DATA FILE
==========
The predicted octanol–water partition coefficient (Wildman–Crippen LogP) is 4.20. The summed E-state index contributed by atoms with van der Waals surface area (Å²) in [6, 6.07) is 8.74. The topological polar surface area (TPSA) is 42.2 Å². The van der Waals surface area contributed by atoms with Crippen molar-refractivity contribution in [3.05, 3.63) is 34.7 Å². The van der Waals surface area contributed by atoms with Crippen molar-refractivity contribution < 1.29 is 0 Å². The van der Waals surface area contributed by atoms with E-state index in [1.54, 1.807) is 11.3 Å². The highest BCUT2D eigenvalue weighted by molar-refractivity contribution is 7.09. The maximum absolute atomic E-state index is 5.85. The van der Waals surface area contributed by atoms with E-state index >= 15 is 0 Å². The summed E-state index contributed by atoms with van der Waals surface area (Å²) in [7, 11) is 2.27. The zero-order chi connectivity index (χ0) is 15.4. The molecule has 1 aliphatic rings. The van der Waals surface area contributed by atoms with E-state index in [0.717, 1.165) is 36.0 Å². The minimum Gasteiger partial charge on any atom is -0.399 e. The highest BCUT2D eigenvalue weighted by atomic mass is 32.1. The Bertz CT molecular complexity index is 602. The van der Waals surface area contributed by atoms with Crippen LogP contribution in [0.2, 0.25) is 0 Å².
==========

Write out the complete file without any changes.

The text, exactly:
The predicted octanol–water partition coefficient (Wildman–Crippen LogP) is 4.20. The summed E-state index contributed by atoms with van der Waals surface area (Å²) in [6, 6.07) is 8.74. The topological polar surface area (TPSA) is 42.2 Å². The van der Waals surface area contributed by atoms with Crippen molar-refractivity contribution in [3.05, 3.63) is 34.7 Å². The van der Waals surface area contributed by atoms with Crippen molar-refractivity contribution < 1.29 is 0 Å². The van der Waals surface area contributed by atoms with E-state index in [1.54, 1.807) is 11.3 Å². The highest BCUT2D eigenvalue weighted by molar-refractivity contribution is 7.09. The maximum absolute atomic E-state index is 5.85. The van der Waals surface area contributed by atoms with E-state index >= 15 is 0 Å². The summed E-state index contributed by atoms with van der Waals surface area (Å²) in [7, 11) is 2.27. The zero-order chi connectivity index (χ0) is 15.4. The molecule has 1 aliphatic rings. The van der Waals surface area contributed by atoms with E-state index in [0.717, 1.165) is 36.0 Å². The minimum Gasteiger partial charge on any atom is -0.399 e. The highest BCUT2D eigenvalue weighted by atomic mass is 32.1. The Bertz CT molecular complexity index is 602. The van der Waals surface area contributed by atoms with Crippen LogP contribution in [0.2, 0.25) is 0 Å².